Drift Indy: A Perspective from Former Staff Photo Nerd Mario Johnston

When I stumbled upon drifting in 2012, it was arguably a different era: a gently used S-chassis or an SR swap could still be purchased for under $2k, Formula Drift cars were still competitive with 400-600 horsepower and none of us knew of anyone who had allegedly gone missing in Mexico due to botched car deals.

By this time Drift Indy and Midwest Drift Union were both already well established with the latter of the two being one of a handful of US Pro-AM feeder series offering up new talent to Formula Drift. Having spent countless hours surfing the pages of Import Tuner, Super Street and D-Sport magazines since the early 2000s, I of course knew what drifting was but I didn't have a clue as to how to attend or shoot local events. I was offered an opportunity to be on the media squad at Street Life Tour 2012 at Kil-Kare Raceway, Xenia, OH where a round of Midwest Drift Union comp was a main attraction. I had no idea how much this weekend would change my life.

I would come to find out that although run by the same group of dudes, MDU and Drift Indy had two very different missions: While MDU focused on exposing up-and-coming drivers to competitive driving, Drift Indy was about having fun and driving cars with your boys.

MDU Streets of Detroit

For the next few years I followed Midwest Drift Union from state to state shooting every event I could, becoming a staff photographer for the group in 2015. Transitioning from the 2010s into the 2020s, US Pro-Am level drifting would take a collective step back and fun grassroots 'just-get-out-and-drive-with-your-buddies' kind of events would surge nationwide. Up until this point Drift Indy had been sort of a background player focusing on No Star Bash and a drift day or two while we stayed busy running MDU comps, but by 2017 D.I. was poised to elbow its way back into the midwest spotlight.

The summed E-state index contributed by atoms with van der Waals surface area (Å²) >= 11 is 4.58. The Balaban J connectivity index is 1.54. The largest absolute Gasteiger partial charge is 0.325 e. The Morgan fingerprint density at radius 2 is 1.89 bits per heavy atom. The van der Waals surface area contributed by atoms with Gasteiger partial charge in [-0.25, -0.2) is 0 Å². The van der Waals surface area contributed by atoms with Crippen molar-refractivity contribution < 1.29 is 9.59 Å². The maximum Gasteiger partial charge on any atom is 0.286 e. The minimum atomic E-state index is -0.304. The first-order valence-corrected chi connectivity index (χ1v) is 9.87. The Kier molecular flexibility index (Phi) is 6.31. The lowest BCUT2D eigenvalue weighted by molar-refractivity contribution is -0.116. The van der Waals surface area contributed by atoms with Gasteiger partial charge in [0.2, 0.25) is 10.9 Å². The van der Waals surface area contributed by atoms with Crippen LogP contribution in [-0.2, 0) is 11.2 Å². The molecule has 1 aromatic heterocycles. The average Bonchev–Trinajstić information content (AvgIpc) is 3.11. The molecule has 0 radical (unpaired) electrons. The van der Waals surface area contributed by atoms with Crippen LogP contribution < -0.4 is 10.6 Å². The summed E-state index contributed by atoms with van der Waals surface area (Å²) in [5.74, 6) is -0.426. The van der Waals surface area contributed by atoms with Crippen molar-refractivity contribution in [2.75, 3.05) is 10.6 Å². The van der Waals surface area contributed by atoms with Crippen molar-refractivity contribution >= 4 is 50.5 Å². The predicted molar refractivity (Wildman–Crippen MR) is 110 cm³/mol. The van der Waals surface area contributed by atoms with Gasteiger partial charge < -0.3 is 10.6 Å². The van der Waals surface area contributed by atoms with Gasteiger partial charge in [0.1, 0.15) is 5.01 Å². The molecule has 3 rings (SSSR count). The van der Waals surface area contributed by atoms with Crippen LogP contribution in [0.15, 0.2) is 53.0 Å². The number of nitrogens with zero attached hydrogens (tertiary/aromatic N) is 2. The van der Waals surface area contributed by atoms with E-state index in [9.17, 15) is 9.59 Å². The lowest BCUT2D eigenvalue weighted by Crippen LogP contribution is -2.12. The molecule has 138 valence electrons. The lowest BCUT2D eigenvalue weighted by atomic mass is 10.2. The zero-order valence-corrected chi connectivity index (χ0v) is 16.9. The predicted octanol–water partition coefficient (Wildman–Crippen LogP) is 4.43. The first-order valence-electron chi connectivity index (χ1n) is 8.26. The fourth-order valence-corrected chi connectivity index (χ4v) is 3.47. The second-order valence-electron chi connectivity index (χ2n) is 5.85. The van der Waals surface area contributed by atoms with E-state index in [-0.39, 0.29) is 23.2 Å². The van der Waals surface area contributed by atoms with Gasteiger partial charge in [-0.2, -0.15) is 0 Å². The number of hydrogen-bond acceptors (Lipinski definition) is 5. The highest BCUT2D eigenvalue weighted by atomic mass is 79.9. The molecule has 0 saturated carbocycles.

Streets of Detroit

We did it big; Kil-Kare Raceway welcomed our annual drifting block party that is No Star Bash, clinics kicked off, regular drift days increased and Drift Indy Street League was just beginning to take shape. Drift Indy's calendar was soon packed full of events for everyone and there was certainly no shortage of seat time for new drivers.

As a photographer, I was having a ball! With so much diversity in event styles, driver skill levels and car builds, the variety of interesting stuff I had to shoot at every event had no limit! I was working with a great crew of dudes, and just about all of us in Opps, Tech, Media and Merch owned cars that we drove on track. Drift Indy was for the drivers, by the drivers and in this way we ran the type of events that we ourselves liked to drive.

Mario drifting his s13

If you were at an event while I was still DI Staff you might recognize my 240.

By 2021 my studio and other obligations would start to pull me further away from drifting, so I stepped down from my post as staff photographer/media coordinator leaving my dudes Sam House and Shawn Allgood to take the media reigns in my absence.

Mario with a sunset behind him

The Drift Indy community is too special to leave behind though. Over the last decade that I've been involved in drifting via Drift Indy I've made some incredible friendships. I've watched drivers progress from building their first cars to competing in professional level events among some of the world's best drivers. I've been fortunate enough to be on track for dozens of events and hone my skills as a motorsports photographer. I was inspired to build a car for myself and surrounded by a great group of dudes who were eager to help through every step of the process, and when I decided to start driving, those same dudes were there to help things click.

This is what Drift Indy facilitates; a place for anyone to get involved on any level. New and veteran drivers seeking seat time, comp dudes looking to shake down rigs, media people looking to create killer content and spectators who just want to enjoy the show. There are no attitudes in the pits and no shortage of drivers willing to give a fan an experience of a ride-along in the middle of a 6 car train. We don't have a bad time here and this is why I keep coming back.

Mario teaching a photo clinic


With everything that Drift Indy has given me, I'm glad I can give something back, by recently hosting my first motorsports/drifting photography clinic for newer photographers. D.I. has been and always will be about having fun in cars with friends first, beyond that take what you can and give something back; learn from dudes around you in the pits at any drift indy event. Ask about set up, how to make your cars cool, ask about taking photos. Be sure to also pass it on, teach someone something you've learned here. In this way, the atmosphere and spirit of Drift Indy that we love will continue.